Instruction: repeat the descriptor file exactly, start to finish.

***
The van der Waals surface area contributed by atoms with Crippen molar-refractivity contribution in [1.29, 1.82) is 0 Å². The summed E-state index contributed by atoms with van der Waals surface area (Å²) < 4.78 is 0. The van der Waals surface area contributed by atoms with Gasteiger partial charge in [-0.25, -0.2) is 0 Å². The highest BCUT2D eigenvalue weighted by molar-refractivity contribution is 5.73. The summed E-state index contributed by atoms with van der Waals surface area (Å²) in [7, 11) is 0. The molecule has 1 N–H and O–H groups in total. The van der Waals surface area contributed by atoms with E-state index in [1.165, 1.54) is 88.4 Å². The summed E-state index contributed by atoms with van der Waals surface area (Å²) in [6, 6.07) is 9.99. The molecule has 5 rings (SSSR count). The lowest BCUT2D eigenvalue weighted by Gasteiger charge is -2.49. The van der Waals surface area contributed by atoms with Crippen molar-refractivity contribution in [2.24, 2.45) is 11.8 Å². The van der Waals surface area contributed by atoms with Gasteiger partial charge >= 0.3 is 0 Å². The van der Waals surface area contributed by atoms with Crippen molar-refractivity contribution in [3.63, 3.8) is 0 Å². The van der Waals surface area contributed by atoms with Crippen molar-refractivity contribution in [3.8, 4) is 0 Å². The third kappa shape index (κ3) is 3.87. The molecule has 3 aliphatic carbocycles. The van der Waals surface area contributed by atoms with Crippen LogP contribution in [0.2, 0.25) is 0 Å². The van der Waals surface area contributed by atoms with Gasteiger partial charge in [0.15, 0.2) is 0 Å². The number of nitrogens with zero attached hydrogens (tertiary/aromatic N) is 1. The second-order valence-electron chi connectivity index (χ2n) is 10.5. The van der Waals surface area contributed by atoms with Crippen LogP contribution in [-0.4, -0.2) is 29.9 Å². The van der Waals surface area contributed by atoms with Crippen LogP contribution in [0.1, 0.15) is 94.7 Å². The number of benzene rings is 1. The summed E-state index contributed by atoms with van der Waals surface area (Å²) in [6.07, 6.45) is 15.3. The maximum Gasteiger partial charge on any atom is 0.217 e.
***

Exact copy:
The van der Waals surface area contributed by atoms with Crippen molar-refractivity contribution in [1.29, 1.82) is 0 Å². The summed E-state index contributed by atoms with van der Waals surface area (Å²) < 4.78 is 0. The van der Waals surface area contributed by atoms with Gasteiger partial charge in [-0.25, -0.2) is 0 Å². The highest BCUT2D eigenvalue weighted by molar-refractivity contribution is 5.73. The summed E-state index contributed by atoms with van der Waals surface area (Å²) in [7, 11) is 0. The molecule has 1 N–H and O–H groups in total. The van der Waals surface area contributed by atoms with E-state index in [1.165, 1.54) is 88.4 Å². The summed E-state index contributed by atoms with van der Waals surface area (Å²) in [6, 6.07) is 9.99. The molecule has 5 rings (SSSR count). The lowest BCUT2D eigenvalue weighted by Gasteiger charge is -2.49. The van der Waals surface area contributed by atoms with Crippen molar-refractivity contribution in [2.24, 2.45) is 11.8 Å². The van der Waals surface area contributed by atoms with Gasteiger partial charge >= 0.3 is 0 Å². The van der Waals surface area contributed by atoms with Crippen molar-refractivity contribution in [3.63, 3.8) is 0 Å². The van der Waals surface area contributed by atoms with Crippen molar-refractivity contribution in [3.8, 4) is 0 Å². The third kappa shape index (κ3) is 3.87. The molecule has 3 aliphatic carbocycles. The van der Waals surface area contributed by atoms with Crippen LogP contribution in [0.2, 0.25) is 0 Å². The van der Waals surface area contributed by atoms with Gasteiger partial charge in [0.15, 0.2) is 0 Å². The number of nitrogens with zero attached hydrogens (tertiary/aromatic N) is 1. The second-order valence-electron chi connectivity index (χ2n) is 10.5. The van der Waals surface area contributed by atoms with Crippen LogP contribution in [-0.4, -0.2) is 29.9 Å². The van der Waals surface area contributed by atoms with Crippen LogP contribution in [0.1, 0.15) is 94.7 Å². The number of benzene rings is 1. The summed E-state index contributed by atoms with van der Waals surface area (Å²) in [6.07, 6.45) is 15.3. The maximum Gasteiger partial charge on any atom is 0.217 e.